"And I beheld, and heard the voice of one eagle flying through the midst of heaven,
saying with a loud voice: Woe, woe, woe to the inhabitants of the earth....
[Apocalypse (Revelation) 8:13]

Tuesday, August 30, 2016

St. Thomas Aquinas on Heretics

A Catholic Must Have No Relations with Heretics
In a country like the United Sates with a Protestant majority, it is useful to know the true Catholic doctrine on how a Catholic should avoid relations with them unless such relations deal with religious topics with the aim of converting them.

St. Thomas Aquinas, with his customary clarity and solid argumentation, is today more timely than ever in order to combat the false Ecumenism that invaded the Catholic Church principally after Vatican II.

St. Thomas Aquinas

For two reasons one must not maintain relations with heretics. First, because of their excommunication since one must not have relations with excommunicated persons. Second, because of their heresy, and this for three reasons:

First, because of the danger that our relations may come to corrupt others, according to what is taught in the First Epistle to the Corinthians: ‘Evil communications corrupt good manners.’ (15: 33).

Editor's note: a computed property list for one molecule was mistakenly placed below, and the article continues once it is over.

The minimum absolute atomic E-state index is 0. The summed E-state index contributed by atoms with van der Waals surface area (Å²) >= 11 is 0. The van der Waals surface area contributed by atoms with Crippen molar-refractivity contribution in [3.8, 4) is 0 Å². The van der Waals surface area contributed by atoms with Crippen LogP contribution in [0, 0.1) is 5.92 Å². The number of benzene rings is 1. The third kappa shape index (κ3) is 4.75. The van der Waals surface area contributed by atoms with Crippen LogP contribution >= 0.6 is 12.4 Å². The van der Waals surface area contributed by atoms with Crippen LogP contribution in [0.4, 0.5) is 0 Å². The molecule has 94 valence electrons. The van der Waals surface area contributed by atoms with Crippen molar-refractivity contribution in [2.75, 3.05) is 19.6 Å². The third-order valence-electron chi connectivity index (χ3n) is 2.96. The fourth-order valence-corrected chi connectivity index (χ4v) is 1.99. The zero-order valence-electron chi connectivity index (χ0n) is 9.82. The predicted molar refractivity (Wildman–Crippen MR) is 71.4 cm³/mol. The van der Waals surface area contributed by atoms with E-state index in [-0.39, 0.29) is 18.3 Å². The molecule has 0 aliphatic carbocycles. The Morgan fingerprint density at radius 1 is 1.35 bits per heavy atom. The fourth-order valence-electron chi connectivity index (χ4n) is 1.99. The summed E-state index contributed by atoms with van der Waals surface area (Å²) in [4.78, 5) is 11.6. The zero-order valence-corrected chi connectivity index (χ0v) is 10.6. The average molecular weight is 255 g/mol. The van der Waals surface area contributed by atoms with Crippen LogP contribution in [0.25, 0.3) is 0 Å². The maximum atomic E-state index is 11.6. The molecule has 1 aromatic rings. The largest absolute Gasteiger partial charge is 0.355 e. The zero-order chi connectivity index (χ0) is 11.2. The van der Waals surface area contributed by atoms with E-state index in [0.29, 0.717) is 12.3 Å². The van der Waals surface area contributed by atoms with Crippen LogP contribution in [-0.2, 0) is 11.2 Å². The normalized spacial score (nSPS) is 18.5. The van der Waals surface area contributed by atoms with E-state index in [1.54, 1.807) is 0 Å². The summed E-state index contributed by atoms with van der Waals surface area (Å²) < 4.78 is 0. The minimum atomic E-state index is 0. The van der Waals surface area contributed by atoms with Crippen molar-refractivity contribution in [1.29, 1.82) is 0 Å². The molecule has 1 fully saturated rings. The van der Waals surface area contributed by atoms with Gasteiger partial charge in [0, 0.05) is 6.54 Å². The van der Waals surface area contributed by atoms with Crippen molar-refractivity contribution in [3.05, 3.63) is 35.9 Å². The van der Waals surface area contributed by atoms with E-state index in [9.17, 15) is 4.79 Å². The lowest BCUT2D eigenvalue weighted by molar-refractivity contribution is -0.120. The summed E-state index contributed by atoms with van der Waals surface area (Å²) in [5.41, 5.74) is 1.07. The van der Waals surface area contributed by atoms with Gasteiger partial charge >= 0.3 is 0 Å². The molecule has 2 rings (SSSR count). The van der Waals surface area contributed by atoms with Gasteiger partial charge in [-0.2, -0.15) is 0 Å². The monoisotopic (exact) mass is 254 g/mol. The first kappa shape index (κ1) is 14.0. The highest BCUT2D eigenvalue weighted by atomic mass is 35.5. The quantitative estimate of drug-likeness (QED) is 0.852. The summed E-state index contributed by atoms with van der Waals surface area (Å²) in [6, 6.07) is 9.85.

Second, to not appear that one gives any approval to their perverse doctrines. In the second Epistle of St. John it is said: ‘If any man come to you and bring not this doctrine, receive him not into the house nor say to him: God speed you. For he that saith unto him: God speed you, communicateth with his wicked works’ (1:10-11). Regarding this verse, the Gloss comments: ‘To talk with someone reveals communion, unless the talk is a duplicity, which should not occur among Catholics.’

Third, in order that our familiarity [with heretics] does not provide occasion to err for others. Another Gloss comments on this passage of St. John: “Even if you are not taken in by the heretic, seeing your familiarity with him, others can be fooled imagining that you take pleasure from such relations and believe in him.’ Still a third Gloss adds: ‘The Apostles and Disciples exercised such great vigilance in religious matters that they did not even have an exchange of words with those who had removed themselves from the truth.’

The exception to this rule is when someone speaks about salvation with a heretic with the intention to save him.

(St. Thomas Aquinas, Quaestionis quodlibetales
[spontaneous questions], quodlibeto 10, q. 7, a. 1, 15, c.)